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Mechanism of meiotic spindle disappearance and regeneration during oocyte vitrification
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|Title:||Mechanism of meiotic spindle disappearance and regeneration during oocyte vitrification|
|Authors:||Tamura, Aileen Naomi|
|Date Issued:||May 2011|
|Publisher:||[Honolulu] : [University of Hawaii at Manoa], [May 2011]|
|Abstract:||As assisted reproductive technologies (ART) become the standard of care for many infertile individuals, there has been a growing demand for the technology to cryopreserve oocytes. A unique cryopreservation method, called vitrification, promises high rates of oocyte survival, fertilization and development. However, a potential problem with oocyte vitrification is the transient disappearance of the meiotic spindle during freezing. Normal development relies on the integrity of the meiotic spindle, and its malformations can lead to aberrant genetic segregation and birth defects. Our goal is to understand the mechanisms behind the meiotic spindle disappearance and reappearance during vitrification. This understanding is essential to develop safer and more effective vitrification procedures. To gain insight into the mechanisms, we examined the integrity of the spindle microtubules, and three centrosome components, NEDD1, pericentrin and γ-tubulin, in mouse oocytes at various steps during vitrification and thawing. The distribution of these components was assessed by immunostaining using specific antibodies. The Tyho-Galileo vitrification protocol was mainly used for this study, as it yielded the highest rate of oocyte survival in our hands. The spindle microtubules started to disappear gradually in the vitrification solutions, because of reduced temperatures and exposure to cryoprotectants, and became absent after exposure to liquid nitrogen. Regeneration of the spindle microtubules initiated during the thawing process, first in an excessive manner, generating a wide spindle and ectopic microtubule asters. However, the spindle was adjusted after the 37ºC incubation for normal size and shape, suggesting a dynamic nature of spindle regeneration. For centrosome components, partial staining of NEDD1 and γ-tubulin, but not pericentrin, was observed throughout the vitrification and thawing process. Thus, NEDD1 and γ-tubulin appear more resilient to the vitrification process than pericentrin, suggesting that they may serve as anchors in the centrosome to enable microtubule repolymerization during thawing. Our present study should lay a foundation for further studies to elucidate the mechanisms of spindle disappearance and regeneration during oocyte vitrification. Such insight would ultimately help improve the oocyte vitrification procedure to preserve fertility in women.|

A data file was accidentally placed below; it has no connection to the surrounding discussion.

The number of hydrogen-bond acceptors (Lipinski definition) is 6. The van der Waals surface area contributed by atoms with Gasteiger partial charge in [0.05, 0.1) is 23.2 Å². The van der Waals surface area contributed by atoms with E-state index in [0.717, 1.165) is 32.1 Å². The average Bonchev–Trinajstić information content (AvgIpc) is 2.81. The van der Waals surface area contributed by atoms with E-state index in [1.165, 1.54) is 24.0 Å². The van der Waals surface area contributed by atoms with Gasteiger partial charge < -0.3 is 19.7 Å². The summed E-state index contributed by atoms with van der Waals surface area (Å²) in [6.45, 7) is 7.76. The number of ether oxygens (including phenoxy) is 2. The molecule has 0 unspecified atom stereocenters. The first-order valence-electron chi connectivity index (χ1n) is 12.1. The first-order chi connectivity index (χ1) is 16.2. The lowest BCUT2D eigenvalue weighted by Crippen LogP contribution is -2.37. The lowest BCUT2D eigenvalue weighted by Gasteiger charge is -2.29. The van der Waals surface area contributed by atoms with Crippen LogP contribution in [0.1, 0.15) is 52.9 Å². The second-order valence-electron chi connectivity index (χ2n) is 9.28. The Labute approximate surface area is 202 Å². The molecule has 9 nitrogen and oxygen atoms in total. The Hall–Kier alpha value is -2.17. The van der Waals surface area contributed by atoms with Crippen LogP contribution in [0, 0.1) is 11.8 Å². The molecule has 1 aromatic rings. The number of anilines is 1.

|Description:||M.S. University of Hawaii at Manoa 2011.|
Includes bibliographical references.
|Appears in Collections:||
M.S. - Developmental and Reproductive Biology|
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